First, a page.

Phonological factors in auditory comprehension in aphasia. Blumstein, S. E; Baker, E; and Goodglass, H Neuropsychologia, 15(1):19-30.
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It was the object of this study to investigate whether the comprehension deficit of Wernicke aphasics can be attributable to a selective deficit in phonemic hearing or phonemic discrimination as suggested by Luria. The ability to make phonemic discriminations between real words and nonsense syllables in relation to level of auditory comprehension was compared in 25 aphasic patients: 6 Broca's, 6 Mixed Anteriors, 6 Wernicke's, and 7 unclassified Posterior aphasics. The aphasics' ability to discriminate other phonological contrasts such as syllable structure and phoneme order was also tested. The subject's task was to indicate if two auditorily presented stimuli were the same or different. Results indicated that Mixed Anterior aphasics, who had only moderate comprehension deficits, performed worse on all phonological discriminations. Wernicke aphasics, with much more severe comprehension deficit, were less impaired in the present task. However, only the posterior aphasics (including Wernicke's) had more difficulty in discriminating place of articulation than voicing contrasts. This deficit was interpreted as reflecting an impairment in linguistic encoding of speech sounds in the auditory association areas. It was concluded that a deficit in phonemic hearing cannot account for the comprehension deficit of Wernicke's aphasics.
@article{blumstein_phonological_1977,
	Author = {Blumstein, Sheila E and Baker, E and Goodglass, H},
	Date = {1977},
	Date-Modified = {2017-04-19 08:04:06 +0000},
	Doi = {10.1016/0028-3932(77)90111-7},
	Issn = {00283932},
	Journal = {Neuropsychologia},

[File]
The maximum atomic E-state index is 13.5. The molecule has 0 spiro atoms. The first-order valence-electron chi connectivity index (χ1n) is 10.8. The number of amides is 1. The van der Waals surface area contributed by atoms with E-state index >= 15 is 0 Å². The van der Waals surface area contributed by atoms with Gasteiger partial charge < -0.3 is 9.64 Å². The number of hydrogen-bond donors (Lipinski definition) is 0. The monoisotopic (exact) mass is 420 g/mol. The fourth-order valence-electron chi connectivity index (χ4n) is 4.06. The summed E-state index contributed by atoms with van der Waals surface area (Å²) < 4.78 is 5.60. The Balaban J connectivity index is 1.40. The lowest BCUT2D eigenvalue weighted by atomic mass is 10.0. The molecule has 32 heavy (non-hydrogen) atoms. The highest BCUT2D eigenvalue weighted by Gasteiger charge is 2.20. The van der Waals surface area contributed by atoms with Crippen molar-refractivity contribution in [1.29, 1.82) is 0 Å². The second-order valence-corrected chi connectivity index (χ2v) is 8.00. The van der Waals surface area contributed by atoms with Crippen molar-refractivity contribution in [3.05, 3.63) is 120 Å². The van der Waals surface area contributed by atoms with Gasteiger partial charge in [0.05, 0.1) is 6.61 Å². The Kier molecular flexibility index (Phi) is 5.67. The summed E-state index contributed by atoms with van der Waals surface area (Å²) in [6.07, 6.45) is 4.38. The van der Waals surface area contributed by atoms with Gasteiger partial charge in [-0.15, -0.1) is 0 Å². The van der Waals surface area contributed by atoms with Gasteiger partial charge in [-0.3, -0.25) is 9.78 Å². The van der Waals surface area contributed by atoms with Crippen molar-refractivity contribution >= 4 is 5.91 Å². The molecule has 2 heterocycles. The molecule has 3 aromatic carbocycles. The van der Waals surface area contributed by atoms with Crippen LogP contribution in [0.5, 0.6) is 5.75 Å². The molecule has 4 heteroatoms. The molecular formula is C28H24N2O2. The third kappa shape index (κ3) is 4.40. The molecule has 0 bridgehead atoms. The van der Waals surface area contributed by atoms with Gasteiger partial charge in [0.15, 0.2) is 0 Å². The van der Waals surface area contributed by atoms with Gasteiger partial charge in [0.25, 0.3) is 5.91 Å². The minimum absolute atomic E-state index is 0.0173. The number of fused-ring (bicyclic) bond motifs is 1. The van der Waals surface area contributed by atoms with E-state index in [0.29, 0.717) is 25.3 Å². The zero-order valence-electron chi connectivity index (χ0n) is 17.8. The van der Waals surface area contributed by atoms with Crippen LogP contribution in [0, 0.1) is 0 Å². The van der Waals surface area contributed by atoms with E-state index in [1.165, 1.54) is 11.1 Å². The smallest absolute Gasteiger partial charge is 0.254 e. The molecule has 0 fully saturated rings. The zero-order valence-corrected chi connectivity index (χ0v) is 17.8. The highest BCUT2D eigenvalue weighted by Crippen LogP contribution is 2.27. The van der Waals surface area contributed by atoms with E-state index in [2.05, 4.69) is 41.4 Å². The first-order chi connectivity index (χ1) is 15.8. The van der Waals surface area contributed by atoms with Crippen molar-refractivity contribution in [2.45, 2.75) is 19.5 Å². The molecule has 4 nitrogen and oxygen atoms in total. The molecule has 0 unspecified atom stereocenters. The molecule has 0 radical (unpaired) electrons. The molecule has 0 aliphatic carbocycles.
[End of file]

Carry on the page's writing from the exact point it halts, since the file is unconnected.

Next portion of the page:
Keywords = {aphasia, clinical, clinical phonetics, clinical phonology, neurolinguistics, speech perception},
	Number = {1},
	Pages = {19-30},
	Pmid = {831150},
	Title = {Phonological factors in auditory comprehension in aphasia},
	Volume = {15},
	Abstract = {It was the object of this study to investigate whether the comprehension deficit of Wernicke aphasics can be attributable to a selective deficit in phonemic hearing or phonemic discrimination as suggested by Luria. The ability to make phonemic discriminations between real words and nonsense syllables in relation to level of auditory comprehension was compared in 25 aphasic patients: 6 Broca's, 6 Mixed Anteriors, 6 Wernicke's, and 7 unclassified Posterior aphasics. The aphasics' ability to discriminate other phonological contrasts such as syllable structure and phoneme order was also tested. The subject's task was to indicate if two auditorily presented stimuli were the same or different. Results indicated that Mixed Anterior aphasics, who had only moderate comprehension deficits, performed worse on all phonological discriminations. Wernicke aphasics, with much more severe comprehension deficit, were less impaired in the present task. However, only the posterior aphasics (including Wernicke's) had more difficulty in discriminating place of articulation than voicing contrasts. This deficit was interpreted as reflecting an impairment in linguistic encoding of speech sounds in the auditory association areas. It was concluded that a deficit in phonemic hearing cannot account for the comprehension deficit of Wernicke's aphasics.},
	Bdsk-Url-1 = {http://dx.doi.org/10.1016/0028-3932(77)90111-7}}
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